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Technological Specialization in International Patenting

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Author Info

  • Jonathan Eaton
  • Robert Evenson
  • Samuel Kortum
  • Poorti Marino
  • Jonathan Putnam

Abstract

Countries differ in their absolute and relative productivities in doing research across different technologies. They also differ in their propensity to adopt different technologies from abroad. Moreover, technologies may vary in their international mobility. We make use of new data on international patenting within different technologies to infer how countries specialize and which technologies are most mobile. We find countries to be much more specialized in their production than in their use of technologies, suggesting agglomeration effects in research. Innovations in chemistry and nucleonics are the most internationally mobile while those in agriculture and building are the least so.

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Bibliographic Info

Paper provided by Boston University, Institute for Economic Development in its series Boston University - Institute for Economic Development with number 81.

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Date of creation: Jan 1998
Date of revision:
Handle: RePEc:fth:bosecd:81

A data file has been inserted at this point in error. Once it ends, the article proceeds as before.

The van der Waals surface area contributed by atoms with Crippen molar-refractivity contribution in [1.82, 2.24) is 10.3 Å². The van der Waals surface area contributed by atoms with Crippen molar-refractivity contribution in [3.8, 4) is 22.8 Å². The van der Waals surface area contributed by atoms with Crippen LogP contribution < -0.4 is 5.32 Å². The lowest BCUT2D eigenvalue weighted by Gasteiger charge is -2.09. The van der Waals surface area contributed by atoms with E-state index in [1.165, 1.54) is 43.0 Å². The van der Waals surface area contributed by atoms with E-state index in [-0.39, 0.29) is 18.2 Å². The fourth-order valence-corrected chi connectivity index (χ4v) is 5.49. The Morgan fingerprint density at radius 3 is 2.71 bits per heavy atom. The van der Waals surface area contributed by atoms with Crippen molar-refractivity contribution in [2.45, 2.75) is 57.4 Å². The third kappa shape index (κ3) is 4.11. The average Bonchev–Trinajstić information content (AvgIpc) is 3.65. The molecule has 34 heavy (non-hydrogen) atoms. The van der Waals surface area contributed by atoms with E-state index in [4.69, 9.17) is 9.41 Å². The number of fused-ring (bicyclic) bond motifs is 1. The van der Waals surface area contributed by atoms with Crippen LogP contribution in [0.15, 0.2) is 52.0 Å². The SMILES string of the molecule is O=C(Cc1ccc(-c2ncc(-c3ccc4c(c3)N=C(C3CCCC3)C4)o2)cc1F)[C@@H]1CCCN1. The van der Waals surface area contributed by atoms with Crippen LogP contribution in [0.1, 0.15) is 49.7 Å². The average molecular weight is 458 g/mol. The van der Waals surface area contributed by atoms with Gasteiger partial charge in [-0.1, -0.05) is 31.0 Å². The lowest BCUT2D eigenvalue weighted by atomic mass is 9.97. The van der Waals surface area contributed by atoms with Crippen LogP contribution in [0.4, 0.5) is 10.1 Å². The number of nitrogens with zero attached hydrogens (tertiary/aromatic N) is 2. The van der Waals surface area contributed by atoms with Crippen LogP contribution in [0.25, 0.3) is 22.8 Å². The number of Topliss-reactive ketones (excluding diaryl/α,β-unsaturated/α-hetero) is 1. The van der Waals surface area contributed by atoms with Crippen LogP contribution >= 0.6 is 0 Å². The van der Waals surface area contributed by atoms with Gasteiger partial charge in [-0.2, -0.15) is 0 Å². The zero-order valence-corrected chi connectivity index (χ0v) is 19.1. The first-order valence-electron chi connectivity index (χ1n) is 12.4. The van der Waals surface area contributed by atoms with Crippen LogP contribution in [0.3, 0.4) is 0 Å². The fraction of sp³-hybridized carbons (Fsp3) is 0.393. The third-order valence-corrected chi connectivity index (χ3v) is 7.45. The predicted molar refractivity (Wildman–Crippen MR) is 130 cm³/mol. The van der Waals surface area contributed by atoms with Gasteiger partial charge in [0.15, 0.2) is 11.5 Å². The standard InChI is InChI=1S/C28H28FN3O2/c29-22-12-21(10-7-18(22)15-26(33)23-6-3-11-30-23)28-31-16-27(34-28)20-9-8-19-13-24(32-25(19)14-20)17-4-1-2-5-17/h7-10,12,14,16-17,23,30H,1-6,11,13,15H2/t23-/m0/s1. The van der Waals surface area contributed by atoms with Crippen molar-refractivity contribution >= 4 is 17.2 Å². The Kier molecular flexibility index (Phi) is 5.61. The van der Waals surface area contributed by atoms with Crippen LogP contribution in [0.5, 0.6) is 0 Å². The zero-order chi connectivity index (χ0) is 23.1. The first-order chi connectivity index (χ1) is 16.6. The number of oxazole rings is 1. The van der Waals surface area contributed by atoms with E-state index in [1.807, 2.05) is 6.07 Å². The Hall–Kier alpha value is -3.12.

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Cited by:
  1. Maria Mancusi, 2001. "Technological specialization in industrial countries: Patterns and dynamics," Review of World Economics (Weltwirtschaftliches Archiv), Springer, vol. 137(4), pages 593-621, December.
  2. Maria Luisa Mancusi, 2000. "Geographical Concentration and the Dynamics of Countries' Specialization in Technologies," KITeS Working Papers 125, KITeS, Centre for Knowledge, Internationalization and Technology Studies, Universita' Bocconi, Milano, Italy, revised Aug 2001.
  3. Klinger, Bailey & Lederman, Daniel, 2006. "Innovation and export portfolios," Policy Research Working Paper Series 3983, The World Bank.
  4. Maria Luisa Mancusi, 2000. "The Dynamics of Technology in Industrial Countries," KITeS Working Papers 118, KITeS, Centre for Knowledge, Internationalization and Technology Studies, Universita' Bocconi, Milano, Italy, revised Nov 2000.

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